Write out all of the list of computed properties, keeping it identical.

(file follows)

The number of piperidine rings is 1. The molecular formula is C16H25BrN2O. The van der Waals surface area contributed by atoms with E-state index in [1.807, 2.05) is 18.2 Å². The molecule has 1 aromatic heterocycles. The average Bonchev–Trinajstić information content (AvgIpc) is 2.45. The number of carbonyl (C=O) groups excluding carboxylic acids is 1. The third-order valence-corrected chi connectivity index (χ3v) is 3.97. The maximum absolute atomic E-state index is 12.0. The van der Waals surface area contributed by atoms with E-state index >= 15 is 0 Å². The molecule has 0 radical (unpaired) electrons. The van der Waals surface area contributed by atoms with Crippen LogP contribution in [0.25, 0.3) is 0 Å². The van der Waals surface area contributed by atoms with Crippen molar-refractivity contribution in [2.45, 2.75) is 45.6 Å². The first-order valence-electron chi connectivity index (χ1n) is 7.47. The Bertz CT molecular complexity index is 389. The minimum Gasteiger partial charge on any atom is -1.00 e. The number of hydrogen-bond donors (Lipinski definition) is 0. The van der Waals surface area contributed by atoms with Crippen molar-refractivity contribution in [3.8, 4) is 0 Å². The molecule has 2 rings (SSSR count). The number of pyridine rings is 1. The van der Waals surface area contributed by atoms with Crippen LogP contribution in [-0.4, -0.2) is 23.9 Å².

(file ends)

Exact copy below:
The number of piperidine rings is 1. The molecular formula is C16H25BrN2O. The van der Waals surface area contributed by atoms with E-state index in [1.807, 2.05) is 18.2 Å². The molecule has 1 aromatic heterocycles. The average Bonchev–Trinajstić information content (AvgIpc) is 2.45. The number of carbonyl (C=O) groups excluding carboxylic acids is 1. The third-order valence-corrected chi connectivity index (χ3v) is 3.97. The maximum absolute atomic E-state index is 12.0. The van der Waals surface area contributed by atoms with E-state index >= 15 is 0 Å². The molecule has 0 radical (unpaired) electrons. The van der Waals surface area contributed by atoms with Crippen LogP contribution in [0.25, 0.3) is 0 Å². The van der Waals surface area contributed by atoms with Crippen molar-refractivity contribution in [2.45, 2.75) is 45.6 Å². The first-order valence-electron chi connectivity index (χ1n) is 7.47. The Bertz CT molecular complexity index is 389. The minimum Gasteiger partial charge on any atom is -1.00 e. The number of hydrogen-bond donors (Lipinski definition) is 0. The van der Waals surface area contributed by atoms with Crippen molar-refractivity contribution in [3.8, 4) is 0 Å². The molecule has 2 rings (SSSR count). The number of pyridine rings is 1. The van der Waals surface area contributed by atoms with Crippen LogP contribution in [-0.4, -0.2) is 23.9 Å².